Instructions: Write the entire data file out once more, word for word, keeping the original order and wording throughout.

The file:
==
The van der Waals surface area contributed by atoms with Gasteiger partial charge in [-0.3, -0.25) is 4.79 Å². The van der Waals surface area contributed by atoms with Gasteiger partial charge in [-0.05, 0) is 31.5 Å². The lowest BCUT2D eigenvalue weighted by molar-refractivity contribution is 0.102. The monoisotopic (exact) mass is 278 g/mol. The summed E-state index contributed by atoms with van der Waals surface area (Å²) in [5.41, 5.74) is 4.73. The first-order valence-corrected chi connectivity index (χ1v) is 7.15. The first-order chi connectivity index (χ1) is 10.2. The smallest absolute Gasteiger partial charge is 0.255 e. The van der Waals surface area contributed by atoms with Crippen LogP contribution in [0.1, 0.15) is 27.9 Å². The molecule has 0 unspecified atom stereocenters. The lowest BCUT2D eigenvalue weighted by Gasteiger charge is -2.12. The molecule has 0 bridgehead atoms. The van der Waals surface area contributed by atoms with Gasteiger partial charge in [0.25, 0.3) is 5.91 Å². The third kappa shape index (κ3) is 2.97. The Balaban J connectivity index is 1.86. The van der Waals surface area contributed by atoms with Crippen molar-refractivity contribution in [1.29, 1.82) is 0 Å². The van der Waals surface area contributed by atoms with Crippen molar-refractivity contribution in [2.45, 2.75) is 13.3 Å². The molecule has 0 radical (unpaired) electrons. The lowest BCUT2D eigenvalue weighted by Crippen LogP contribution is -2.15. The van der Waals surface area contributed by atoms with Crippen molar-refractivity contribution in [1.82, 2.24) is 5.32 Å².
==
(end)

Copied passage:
The van der Waals surface area contributed by atoms with Gasteiger partial charge in [-0.3, -0.25) is 4.79 Å². The van der Waals surface area contributed by atoms with Gasteiger partial charge in [-0.05, 0) is 31.5 Å². The lowest BCUT2D eigenvalue weighted by molar-refractivity contribution is 0.102. The monoisotopic (exact) mass is 278 g/mol. The summed E-state index contributed by atoms with van der Waals surface area (Å²) in [5.41, 5.74) is 4.73. The first-order valence-corrected chi connectivity index (χ1v) is 7.15. The first-order chi connectivity index (χ1) is 10.2. The smallest absolute Gasteiger partial charge is 0.255 e. The van der Waals surface area contributed by atoms with Crippen LogP contribution in [0.1, 0.15) is 27.9 Å². The molecule has 0 unspecified atom stereocenters. The lowest BCUT2D eigenvalue weighted by Gasteiger charge is -2.12. The molecule has 0 bridgehead atoms. The van der Waals surface area contributed by atoms with Gasteiger partial charge in [0.25, 0.3) is 5.91 Å². The third kappa shape index (κ3) is 2.97. The Balaban J connectivity index is 1.86. The van der Waals surface area contributed by atoms with Crippen molar-refractivity contribution in [1.29, 1.82) is 0 Å². The van der Waals surface area contributed by atoms with Crippen molar-refractivity contribution in [2.45, 2.75) is 13.3 Å². The molecule has 0 radical (unpaired) electrons. The lowest BCUT2D eigenvalue weighted by Crippen LogP contribution is -2.15. The van der Waals surface area contributed by atoms with Crippen molar-refractivity contribution in [1.82, 2.24) is 5.32 Å².